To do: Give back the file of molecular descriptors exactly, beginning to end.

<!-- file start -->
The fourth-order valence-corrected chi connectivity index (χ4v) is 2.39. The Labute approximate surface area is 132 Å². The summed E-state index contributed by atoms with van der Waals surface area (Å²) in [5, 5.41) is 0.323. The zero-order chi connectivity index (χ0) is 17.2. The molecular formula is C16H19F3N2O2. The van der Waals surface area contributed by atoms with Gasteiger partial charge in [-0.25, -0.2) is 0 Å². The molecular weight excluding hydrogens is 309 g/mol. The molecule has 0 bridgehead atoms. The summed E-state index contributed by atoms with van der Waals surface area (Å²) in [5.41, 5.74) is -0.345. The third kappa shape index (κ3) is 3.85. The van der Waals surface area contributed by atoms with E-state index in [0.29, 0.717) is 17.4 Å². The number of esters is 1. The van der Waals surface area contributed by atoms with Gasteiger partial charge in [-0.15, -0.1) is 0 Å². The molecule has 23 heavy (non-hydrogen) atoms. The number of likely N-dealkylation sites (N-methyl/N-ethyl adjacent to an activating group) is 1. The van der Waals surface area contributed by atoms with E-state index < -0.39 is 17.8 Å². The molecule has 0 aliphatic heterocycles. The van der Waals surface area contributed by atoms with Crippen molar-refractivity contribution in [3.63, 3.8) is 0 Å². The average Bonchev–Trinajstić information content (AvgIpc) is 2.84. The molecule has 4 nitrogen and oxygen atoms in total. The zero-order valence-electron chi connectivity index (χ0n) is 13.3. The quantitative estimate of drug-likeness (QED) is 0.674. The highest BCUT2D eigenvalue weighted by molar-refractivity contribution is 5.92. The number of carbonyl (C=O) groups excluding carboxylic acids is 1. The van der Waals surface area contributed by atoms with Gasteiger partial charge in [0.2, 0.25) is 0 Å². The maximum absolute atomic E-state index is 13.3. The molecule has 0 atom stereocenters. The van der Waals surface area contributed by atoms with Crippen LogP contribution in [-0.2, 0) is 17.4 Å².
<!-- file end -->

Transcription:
The fourth-order valence-corrected chi connectivity index (χ4v) is 2.39. The Labute approximate surface area is 132 Å². The summed E-state index contributed by atoms with van der Waals surface area (Å²) in [5, 5.41) is 0.323. The zero-order chi connectivity index (χ0) is 17.2. The molecular formula is C16H19F3N2O2. The van der Waals surface area contributed by atoms with Gasteiger partial charge in [-0.25, -0.2) is 0 Å². The molecular weight excluding hydrogens is 309 g/mol. The molecule has 0 bridgehead atoms. The summed E-state index contributed by atoms with van der Waals surface area (Å²) in [5.41, 5.74) is -0.345. The third kappa shape index (κ3) is 3.85. The van der Waals surface area contributed by atoms with E-state index in [0.29, 0.717) is 17.4 Å². The number of esters is 1. The van der Waals surface area contributed by atoms with Gasteiger partial charge in [-0.15, -0.1) is 0 Å². The molecule has 23 heavy (non-hydrogen) atoms. The number of likely N-dealkylation sites (N-methyl/N-ethyl adjacent to an activating group) is 1. The van der Waals surface area contributed by atoms with E-state index < -0.39 is 17.8 Å². The molecule has 0 aliphatic heterocycles. The van der Waals surface area contributed by atoms with Crippen molar-refractivity contribution in [3.63, 3.8) is 0 Å². The average Bonchev–Trinajstić information content (AvgIpc) is 2.84. The molecule has 4 nitrogen and oxygen atoms in total. The zero-order valence-electron chi connectivity index (χ0n) is 13.3. The quantitative estimate of drug-likeness (QED) is 0.674. The highest BCUT2D eigenvalue weighted by molar-refractivity contribution is 5.92. The number of carbonyl (C=O) groups excluding carboxylic acids is 1. The van der Waals surface area contributed by atoms with Gasteiger partial charge in [0.2, 0.25) is 0 Å². The maximum absolute atomic E-state index is 13.3. The molecule has 0 atom stereocenters. The van der Waals surface area contributed by atoms with Crippen LogP contribution in [-0.2, 0) is 17.4 Å².